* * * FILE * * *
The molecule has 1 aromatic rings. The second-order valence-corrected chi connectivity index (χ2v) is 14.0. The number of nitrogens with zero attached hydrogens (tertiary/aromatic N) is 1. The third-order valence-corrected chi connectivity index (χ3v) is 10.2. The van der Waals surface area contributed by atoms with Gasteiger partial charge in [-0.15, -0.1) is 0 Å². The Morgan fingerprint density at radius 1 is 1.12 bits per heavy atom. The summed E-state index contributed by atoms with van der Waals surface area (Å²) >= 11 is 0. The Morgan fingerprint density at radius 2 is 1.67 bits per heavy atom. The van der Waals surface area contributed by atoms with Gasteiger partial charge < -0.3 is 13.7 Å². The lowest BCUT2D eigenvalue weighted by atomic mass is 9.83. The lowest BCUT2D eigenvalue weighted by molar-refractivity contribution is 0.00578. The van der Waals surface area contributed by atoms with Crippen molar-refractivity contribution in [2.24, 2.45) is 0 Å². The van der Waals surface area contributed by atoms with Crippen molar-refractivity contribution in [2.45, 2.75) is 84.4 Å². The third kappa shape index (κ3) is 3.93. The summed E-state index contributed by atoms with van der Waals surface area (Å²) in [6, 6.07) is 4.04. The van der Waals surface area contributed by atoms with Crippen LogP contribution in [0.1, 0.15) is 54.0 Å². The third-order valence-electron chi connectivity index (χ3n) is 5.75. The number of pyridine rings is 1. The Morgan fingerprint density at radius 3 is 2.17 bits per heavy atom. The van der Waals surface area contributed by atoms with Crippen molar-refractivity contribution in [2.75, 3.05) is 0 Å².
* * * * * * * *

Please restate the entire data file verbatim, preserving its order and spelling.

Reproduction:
The molecule has 1 aromatic rings. The second-order valence-corrected chi connectivity index (χ2v) is 14.0. The number of nitrogens with zero attached hydrogens (tertiary/aromatic N) is 1. The third-order valence-corrected chi connectivity index (χ3v) is 10.2. The van der Waals surface area contributed by atoms with Gasteiger partial charge in [-0.15, -0.1) is 0 Å². The Morgan fingerprint density at radius 1 is 1.12 bits per heavy atom. The summed E-state index contributed by atoms with van der Waals surface area (Å²) >= 11 is 0. The Morgan fingerprint density at radius 2 is 1.67 bits per heavy atom. The van der Waals surface area contributed by atoms with Gasteiger partial charge < -0.3 is 13.7 Å². The lowest BCUT2D eigenvalue weighted by atomic mass is 9.83. The lowest BCUT2D eigenvalue weighted by molar-refractivity contribution is 0.00578. The van der Waals surface area contributed by atoms with Crippen molar-refractivity contribution in [2.24, 2.45) is 0 Å². The van der Waals surface area contributed by atoms with Crippen molar-refractivity contribution in [2.45, 2.75) is 84.4 Å². The third kappa shape index (κ3) is 3.93. The summed E-state index contributed by atoms with van der Waals surface area (Å²) in [6, 6.07) is 4.04. The van der Waals surface area contributed by atoms with Crippen LogP contribution in [0.1, 0.15) is 54.0 Å². The third-order valence-electron chi connectivity index (χ3n) is 5.75. The number of pyridine rings is 1. The Morgan fingerprint density at radius 3 is 2.17 bits per heavy atom. The van der Waals surface area contributed by atoms with Crippen molar-refractivity contribution in [2.75, 3.05) is 0 Å².